•coughing, which increases intraabdominal pressures are all factors that
    increase the risk of wound dehiscence.

    Technical factors are also very important in preventing the
    dehiscence, but there is no proof that interrupted sutures are better
    than a running stitch for fascial closure.)

  4. consider barbiturate coma, craniectomy, (
    Additionally, if the ICP
    is refractory to these interventions, it is reasonable to consider a
    *barbiturate coma or potentially a
    *decompressive craniectomy.
    *Hyperventilation is used only in the acute setting to keep PaCO 2
    around 35 mmHg, which functions to decrease intracranial pressure by
    decreasing intracranial blood volume through vasoconstriction.)
  5. reverse Trandelenberg, head 30 degrees, ventricular catheter, mannitol, hyperventilation, (
    The management of
    •elevated intracranial pressure following traumatic injury has been
    extensively studied. Several interventions have been shown to be of
    benefit in the acute setting. The pressure can be relieved through
    mechanical means such as
    *elevating the head of the bed to 30 degrees or by
    *direct drainage of cerebrospinal fluid via a ventricular catheter.
    *Administration of a hyperosmotic solution such as mannitol can
    decrease intracranial pressure by reducing brain water, increasing
    plasma volume and reducing blood viscosity. )

5 True/False Questions

  1. Acute arterial occlusion, MNGT?mammogram


  2. Signs of liver failurethrough int inguinal ring, in spermatic cord, (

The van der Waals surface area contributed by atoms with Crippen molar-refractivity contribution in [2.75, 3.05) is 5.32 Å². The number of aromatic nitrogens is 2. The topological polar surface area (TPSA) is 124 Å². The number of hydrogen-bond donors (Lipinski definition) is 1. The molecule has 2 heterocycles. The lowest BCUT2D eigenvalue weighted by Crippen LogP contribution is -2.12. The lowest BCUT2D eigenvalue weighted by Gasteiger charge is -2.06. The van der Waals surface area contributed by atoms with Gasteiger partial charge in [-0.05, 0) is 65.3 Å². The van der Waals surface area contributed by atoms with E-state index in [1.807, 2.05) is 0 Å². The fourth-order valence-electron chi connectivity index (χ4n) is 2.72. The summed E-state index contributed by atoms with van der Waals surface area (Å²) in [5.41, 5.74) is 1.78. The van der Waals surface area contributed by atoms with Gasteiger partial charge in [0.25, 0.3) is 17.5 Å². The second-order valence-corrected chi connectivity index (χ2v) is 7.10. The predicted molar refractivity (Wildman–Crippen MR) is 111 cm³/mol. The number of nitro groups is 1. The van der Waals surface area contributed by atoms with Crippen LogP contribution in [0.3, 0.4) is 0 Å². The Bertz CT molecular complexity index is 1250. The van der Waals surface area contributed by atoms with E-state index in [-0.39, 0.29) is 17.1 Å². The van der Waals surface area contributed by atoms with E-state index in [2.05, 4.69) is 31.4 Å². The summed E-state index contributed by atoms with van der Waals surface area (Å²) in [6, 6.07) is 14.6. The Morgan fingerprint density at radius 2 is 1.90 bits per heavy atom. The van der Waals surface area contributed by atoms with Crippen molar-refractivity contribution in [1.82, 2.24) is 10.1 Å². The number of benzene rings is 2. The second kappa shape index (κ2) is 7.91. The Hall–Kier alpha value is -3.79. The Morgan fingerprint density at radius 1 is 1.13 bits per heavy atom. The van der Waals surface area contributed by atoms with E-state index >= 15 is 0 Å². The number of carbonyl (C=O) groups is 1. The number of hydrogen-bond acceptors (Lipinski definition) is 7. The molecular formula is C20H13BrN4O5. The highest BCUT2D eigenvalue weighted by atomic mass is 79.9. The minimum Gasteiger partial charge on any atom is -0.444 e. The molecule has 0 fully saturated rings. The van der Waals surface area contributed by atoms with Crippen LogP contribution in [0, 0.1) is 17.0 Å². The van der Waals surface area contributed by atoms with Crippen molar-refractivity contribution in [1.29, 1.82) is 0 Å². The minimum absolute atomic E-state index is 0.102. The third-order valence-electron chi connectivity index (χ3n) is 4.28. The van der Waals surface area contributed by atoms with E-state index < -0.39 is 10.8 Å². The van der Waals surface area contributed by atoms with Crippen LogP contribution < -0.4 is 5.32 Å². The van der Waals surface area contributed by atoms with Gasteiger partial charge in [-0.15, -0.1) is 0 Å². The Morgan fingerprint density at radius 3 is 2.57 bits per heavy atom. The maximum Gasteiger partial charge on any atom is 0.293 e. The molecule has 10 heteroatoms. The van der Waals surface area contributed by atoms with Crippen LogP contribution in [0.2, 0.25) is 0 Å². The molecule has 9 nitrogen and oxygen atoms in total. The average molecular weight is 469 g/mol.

A direct hernia comes through the medial inguinal canal floor and is
    found behind the spermatic cord. An indirect hernia passes though the
    internal inguinal ring, and thus can be found within the spermatic
    cord. The spermatic cord also contains the vas deferens, the
    testicular artery, lymphatics, and nerve fibers.)


  3. Complications of mastectomyall breast, LN, preserve pec major, same survival, (
    The Halsted radical mastectomy involves removal of all breast tissue, lymphadenectomy, and removal of the pectoralis major. The modified radical mastectomy preserves the pectoralis major muscle thus decreasing the morbidity of the surgery with the same survival. The modified radical mastectomy does include a lymph node dissection. The anatomic limits of the modified radical mastectomy include the sternum medially, the subclavius muscle superiorly, the inframammary fold inferiorly, and the latissimus dorsi muscle laterally. )


  4. Dukes Colon Cancer Staging1 submucosa, 2 muscularis, 3 serosa, 4 contiguous, (
    Stage I T1 - invades submucosa
    T2 - invades muscularis propria
    Stage II T3 - invades through muscularis propria
    into subserosa
    T4 - invades into contiguous organs
    Stage III Any T with presence of positive lymph
    Stage IV Distant metastatic disease present)


  5. On precordial auscultation, crackles are heard. DDxendoscopy, swallow study water sol, primary repair, (
    ***Diagnosis is often made after clinical suspicion by endoscopy or a
    swallow study with water-soluble contrast. If diagnosed early within
    24 hours, a primary repair is the first approach to treatment.
    Closure is dependent on the amount of infected or necrotic tissue,
    tension on the anastomosis, etiology of the perforation, and the
    ability to adequately drain the contaminated areas. Late perforations
    may be complicated in their management, requiring several procedures
    or diversion to provide for adequate healing.)